Perhaps this statement from President-Elect Trump’s website sheds some light on his intentions: “Remove barriers to entry into free markets for drug providers that offer safe, reliable and cheaper products. Allowing consumers access to imported, safe and dependable drugs from overseas will bring more options to consumers.” Allowing the importation of drugs—as well as his inclination to let Medicare negotiate drug prices—may give pharmaceutical companies pause, however.
During the campaign, Trump often discussed removing regulatory barriers that could impede growth. In fact, he states: “Reform the Food and Drug Administration (FDA) to put greater focus on the need of patients for new and innovative medical products.”
A few legislative matters are at hand. Congress has just passed, and President Obama signed, the 21st Century Cures Act. The Act will fund to the tune of $6.3 billion various health and life science initiatives. This includes $4.8 billion to the National Institutes of Health (NIH) for disease detection and prevention, $500 million to help the FDA streamline the drug and medical device approval process, and $1 billion to states to tackle mental health issues and opioid addiction.
Further, the Prescription Drug User Fee Act, which allows the FDA to collect fees from the drug industry to fund the approval process for new drugs, is up for renewal in 2017. A new round of Medical Device User Fee Amendments—where medical device companies pay fees to the FDA when they register their devices or submit an application or notification to market a new medical device in the U.S.—is scheduled to take effect in 2017.
The tightrope that everyone concerned must walk is encouraging innovation, a free market and making lifesaving medications available as quickly as possible, while maintaining the highest levels of safety and efficacy.
President-Elect Trump has said his administration will “advance research and development in health care” and “make the commitment to invest in science, engineering, health care and other areas that will make the lives of Americans better, safer and more prosperous.”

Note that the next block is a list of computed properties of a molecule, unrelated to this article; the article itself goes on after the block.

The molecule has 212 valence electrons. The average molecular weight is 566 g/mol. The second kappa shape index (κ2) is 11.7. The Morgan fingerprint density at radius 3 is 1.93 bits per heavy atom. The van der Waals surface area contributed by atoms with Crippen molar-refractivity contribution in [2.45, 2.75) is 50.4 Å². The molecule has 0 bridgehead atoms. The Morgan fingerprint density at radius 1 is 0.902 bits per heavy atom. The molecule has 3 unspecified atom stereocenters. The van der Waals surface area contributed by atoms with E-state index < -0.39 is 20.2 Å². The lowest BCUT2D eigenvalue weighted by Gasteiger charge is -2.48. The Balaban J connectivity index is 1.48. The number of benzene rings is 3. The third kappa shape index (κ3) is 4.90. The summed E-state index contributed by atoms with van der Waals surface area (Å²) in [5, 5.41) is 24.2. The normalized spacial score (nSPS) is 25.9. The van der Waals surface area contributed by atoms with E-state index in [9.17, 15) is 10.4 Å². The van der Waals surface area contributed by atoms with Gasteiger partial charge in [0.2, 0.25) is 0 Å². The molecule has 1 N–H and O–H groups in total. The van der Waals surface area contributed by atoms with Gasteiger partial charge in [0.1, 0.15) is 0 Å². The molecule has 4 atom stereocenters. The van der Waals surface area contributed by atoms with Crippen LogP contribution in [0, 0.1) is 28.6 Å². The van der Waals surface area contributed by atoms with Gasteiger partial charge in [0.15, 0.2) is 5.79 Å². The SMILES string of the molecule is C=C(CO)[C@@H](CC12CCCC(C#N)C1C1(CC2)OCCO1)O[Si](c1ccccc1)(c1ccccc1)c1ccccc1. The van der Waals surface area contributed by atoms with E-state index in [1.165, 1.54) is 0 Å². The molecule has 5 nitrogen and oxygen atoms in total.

There are currently billions of research dollars allocated to the NIH. Trump has indicated support for increased NIH funding, but has also questioned the NIH’s purpose and called for decreased federal spending. There is also a concern that under a Trump administration foreign-born researchers may shy away from the U.S.
The president-elect has made no secret of his intentions to kill the proposed Trans-Pacific Partnership (TPP) trade agreement and possibly re-negotiate the North American Free Trade Agreement (NAFTA). If Trump takes a more protectionist trade stance, as he’s discussed, it could cause the dollar to rise and adversely affect exchange rates. This could impact the bottom line of U.S. biotech companies.
It will be interesting to see how the president-elect will balance his promises of economic growth with his pledge to help ease the burden of middle-class Americans. So, to answer the question: What can biotech expect from the new administration? The answer is: We’ll see.
Catalyst - Winter 2016/17